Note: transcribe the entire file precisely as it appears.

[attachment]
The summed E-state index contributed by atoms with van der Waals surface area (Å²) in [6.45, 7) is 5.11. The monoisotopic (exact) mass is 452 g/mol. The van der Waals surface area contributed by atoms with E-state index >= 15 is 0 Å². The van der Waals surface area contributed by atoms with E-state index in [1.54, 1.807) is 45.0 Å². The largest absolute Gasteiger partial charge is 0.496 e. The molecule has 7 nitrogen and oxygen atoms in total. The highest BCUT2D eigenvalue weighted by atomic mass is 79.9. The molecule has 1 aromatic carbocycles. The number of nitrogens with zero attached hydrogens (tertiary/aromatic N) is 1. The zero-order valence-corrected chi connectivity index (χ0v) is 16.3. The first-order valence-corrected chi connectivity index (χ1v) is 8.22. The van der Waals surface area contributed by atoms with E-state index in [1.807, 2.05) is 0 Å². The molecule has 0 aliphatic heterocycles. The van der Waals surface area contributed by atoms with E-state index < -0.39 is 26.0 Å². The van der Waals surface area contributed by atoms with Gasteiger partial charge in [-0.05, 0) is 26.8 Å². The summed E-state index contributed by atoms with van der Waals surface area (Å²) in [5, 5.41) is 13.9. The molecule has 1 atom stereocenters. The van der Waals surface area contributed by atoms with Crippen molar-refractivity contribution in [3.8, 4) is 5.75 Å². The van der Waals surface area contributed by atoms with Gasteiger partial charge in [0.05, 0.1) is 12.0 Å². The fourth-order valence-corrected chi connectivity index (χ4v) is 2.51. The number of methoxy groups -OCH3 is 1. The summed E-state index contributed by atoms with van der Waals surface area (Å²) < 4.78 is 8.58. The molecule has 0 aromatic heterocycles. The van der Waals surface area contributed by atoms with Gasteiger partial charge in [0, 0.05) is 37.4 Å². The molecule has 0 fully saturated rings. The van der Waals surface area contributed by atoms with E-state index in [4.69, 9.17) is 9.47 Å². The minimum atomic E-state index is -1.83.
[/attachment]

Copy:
The summed E-state index contributed by atoms with van der Waals surface area (Å²) in [6.45, 7) is 5.11. The monoisotopic (exact) mass is 452 g/mol. The van der Waals surface area contributed by atoms with E-state index >= 15 is 0 Å². The van der Waals surface area contributed by atoms with E-state index in [1.54, 1.807) is 45.0 Å². The largest absolute Gasteiger partial charge is 0.496 e. The molecule has 7 nitrogen and oxygen atoms in total. The highest BCUT2D eigenvalue weighted by atomic mass is 79.9. The molecule has 1 aromatic carbocycles. The number of nitrogens with zero attached hydrogens (tertiary/aromatic N) is 1. The zero-order valence-corrected chi connectivity index (χ0v) is 16.3. The first-order valence-corrected chi connectivity index (χ1v) is 8.22. The van der Waals surface area contributed by atoms with E-state index in [1.807, 2.05) is 0 Å². The molecule has 0 aliphatic heterocycles. The van der Waals surface area contributed by atoms with E-state index < -0.39 is 26.0 Å². The van der Waals surface area contributed by atoms with Gasteiger partial charge in [-0.05, 0) is 26.8 Å². The summed E-state index contributed by atoms with van der Waals surface area (Å²) in [5, 5.41) is 13.9. The molecule has 1 atom stereocenters. The van der Waals surface area contributed by atoms with Crippen molar-refractivity contribution in [3.8, 4) is 5.75 Å². The van der Waals surface area contributed by atoms with Gasteiger partial charge in [0.05, 0.1) is 12.0 Å². The fourth-order valence-corrected chi connectivity index (χ4v) is 2.51. The number of methoxy groups -OCH3 is 1. The summed E-state index contributed by atoms with van der Waals surface area (Å²) < 4.78 is 8.58. The molecule has 0 aromatic heterocycles. The van der Waals surface area contributed by atoms with Gasteiger partial charge in [0, 0.05) is 37.4 Å². The molecule has 0 fully saturated rings. The van der Waals surface area contributed by atoms with E-state index in [4.69, 9.17) is 9.47 Å². The minimum atomic E-state index is -1.83.